My rating: 5 of 5 stars
The Witch's Hand takes place in southern France during the thirteenth century. The book mixes sorcery with a realistic portrayal of the period in a manner that reminded me of the best aspects of A Game of Thrones. The novel has a strong plot about a young peasant girl, Liana, who has been picked by Malaxia, a powerful witch, to be her heiress. Liana meets Jattaret, a disillusioned warrior who has returned from the crusades to restart a privileged life with an arranged marriage. Jattaret's full name is Michel Antoine Jettaret, Vicomte de Solignac. His family is wealthy and powerful while Liana is the daughter of a game watcher for the Bishop. But Jattaret still has the ideals that pushed him to join the crusades. Those ideals, along with his admiration of Liana's innocence, lead him in a fight to save her from Malaxia's power.
In some ways The Witch's Hand is a “good vs. evil” story, but it isn't told in black and white. The flaws of the church are shown and the bigotry of the local farmers who fight against witchcraft are also shown. Here is what Jattaret says about that subject:
All this witchcraft business...it is a way, I am afraid, of people saying they don't like what you think, what you believe, what you look like, what you do,”
The attention to detail in Wendy Joseph's writing pulled me into her story. Here is a sample from when Jattaret goes to a local village to purchase a horse for Liana:
He stepped closer, stroked the mare's head – eyes alert, deep and bright, no sign of cloudiness in them – and waved his hand behind each eye to check her rear and peripheral vision. She blinked. Good. To test her hearing he snapped his fingers by each ear, and she flicked them but was not head shy. Good. He pulled her mouth open and rolled her lips back for a look at her teeth, and judged her to be about seven; little wear on the back teeth yet.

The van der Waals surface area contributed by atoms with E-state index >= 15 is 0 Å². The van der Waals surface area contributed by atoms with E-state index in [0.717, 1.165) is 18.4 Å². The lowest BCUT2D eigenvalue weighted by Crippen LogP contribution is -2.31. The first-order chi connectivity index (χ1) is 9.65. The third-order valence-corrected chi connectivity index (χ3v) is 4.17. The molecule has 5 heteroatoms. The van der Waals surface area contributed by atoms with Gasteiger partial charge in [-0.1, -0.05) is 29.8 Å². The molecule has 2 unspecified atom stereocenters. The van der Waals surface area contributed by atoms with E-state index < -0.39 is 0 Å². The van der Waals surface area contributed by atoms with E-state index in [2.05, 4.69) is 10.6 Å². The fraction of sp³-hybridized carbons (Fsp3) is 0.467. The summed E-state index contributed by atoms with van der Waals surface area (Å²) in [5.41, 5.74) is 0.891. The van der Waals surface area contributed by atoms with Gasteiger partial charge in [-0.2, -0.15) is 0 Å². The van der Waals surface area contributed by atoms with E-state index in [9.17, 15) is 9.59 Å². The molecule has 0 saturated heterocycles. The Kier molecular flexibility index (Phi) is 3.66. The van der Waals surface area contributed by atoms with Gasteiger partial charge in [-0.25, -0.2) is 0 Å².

The same attention to detail gives a beautiful authenticity to the period and the setting:
The trail descended into thick woods at the bottom of the ridge and they rode through them, not following any path that Liana could see. At Sext they halted briefly for a midday meal of sorts – bread, wine, and dried sausage that chewed like wood bark. As they continued the trees thinned out, broken more and more by meadows in soft bloom, and Liana's thoughts of Malaxia vanished. When the sunrays were slanting low from the west, and Jettaret judged they were well out of the way of any searchers from Peranville or chance wanderers, they stopped by a spring to make camp.
My wife and I spent two weeks in France last year, my first trip to Europe, so I have a particular interest in novels set in that country. This novel is an excellent read for anyone with an interest in European history, with the added pleasure of mysticism for excitement.
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